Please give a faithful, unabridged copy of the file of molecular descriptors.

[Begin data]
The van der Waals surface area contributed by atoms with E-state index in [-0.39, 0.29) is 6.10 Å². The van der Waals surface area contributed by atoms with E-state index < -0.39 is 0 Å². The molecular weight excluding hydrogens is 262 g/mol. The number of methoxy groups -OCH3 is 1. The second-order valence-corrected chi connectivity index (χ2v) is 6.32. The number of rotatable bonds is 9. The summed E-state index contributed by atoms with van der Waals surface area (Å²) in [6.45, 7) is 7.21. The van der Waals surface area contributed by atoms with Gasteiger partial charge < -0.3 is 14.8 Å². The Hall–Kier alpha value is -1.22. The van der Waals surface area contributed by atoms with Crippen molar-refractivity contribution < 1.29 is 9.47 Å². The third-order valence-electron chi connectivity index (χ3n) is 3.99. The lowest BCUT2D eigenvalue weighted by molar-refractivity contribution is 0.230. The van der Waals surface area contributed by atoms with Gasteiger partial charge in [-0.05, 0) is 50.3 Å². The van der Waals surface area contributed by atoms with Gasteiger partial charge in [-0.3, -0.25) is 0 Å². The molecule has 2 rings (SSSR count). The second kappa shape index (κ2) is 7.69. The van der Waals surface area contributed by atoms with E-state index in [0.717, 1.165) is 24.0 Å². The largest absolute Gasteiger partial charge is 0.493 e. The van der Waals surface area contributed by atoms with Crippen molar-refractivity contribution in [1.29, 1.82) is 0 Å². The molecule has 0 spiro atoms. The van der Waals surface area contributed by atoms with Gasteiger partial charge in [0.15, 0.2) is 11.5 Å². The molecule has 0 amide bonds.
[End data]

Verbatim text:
The van der Waals surface area contributed by atoms with E-state index in [-0.39, 0.29) is 6.10 Å². The van der Waals surface area contributed by atoms with E-state index < -0.39 is 0 Å². The molecular weight excluding hydrogens is 262 g/mol. The number of methoxy groups -OCH3 is 1. The second-order valence-corrected chi connectivity index (χ2v) is 6.32. The number of rotatable bonds is 9. The summed E-state index contributed by atoms with van der Waals surface area (Å²) in [6.45, 7) is 7.21. The van der Waals surface area contributed by atoms with Gasteiger partial charge < -0.3 is 14.8 Å². The Hall–Kier alpha value is -1.22. The van der Waals surface area contributed by atoms with Crippen molar-refractivity contribution < 1.29 is 9.47 Å². The third-order valence-electron chi connectivity index (χ3n) is 3.99. The lowest BCUT2D eigenvalue weighted by molar-refractivity contribution is 0.230. The van der Waals surface area contributed by atoms with Gasteiger partial charge in [-0.05, 0) is 50.3 Å². The van der Waals surface area contributed by atoms with Gasteiger partial charge in [-0.3, -0.25) is 0 Å². The molecule has 2 rings (SSSR count). The second kappa shape index (κ2) is 7.69. The van der Waals surface area contributed by atoms with E-state index in [0.717, 1.165) is 24.0 Å². The largest absolute Gasteiger partial charge is 0.493 e. The van der Waals surface area contributed by atoms with Crippen molar-refractivity contribution in [1.29, 1.82) is 0 Å². The molecule has 0 spiro atoms. The van der Waals surface area contributed by atoms with Gasteiger partial charge in [0.15, 0.2) is 11.5 Å². The molecule has 0 amide bonds.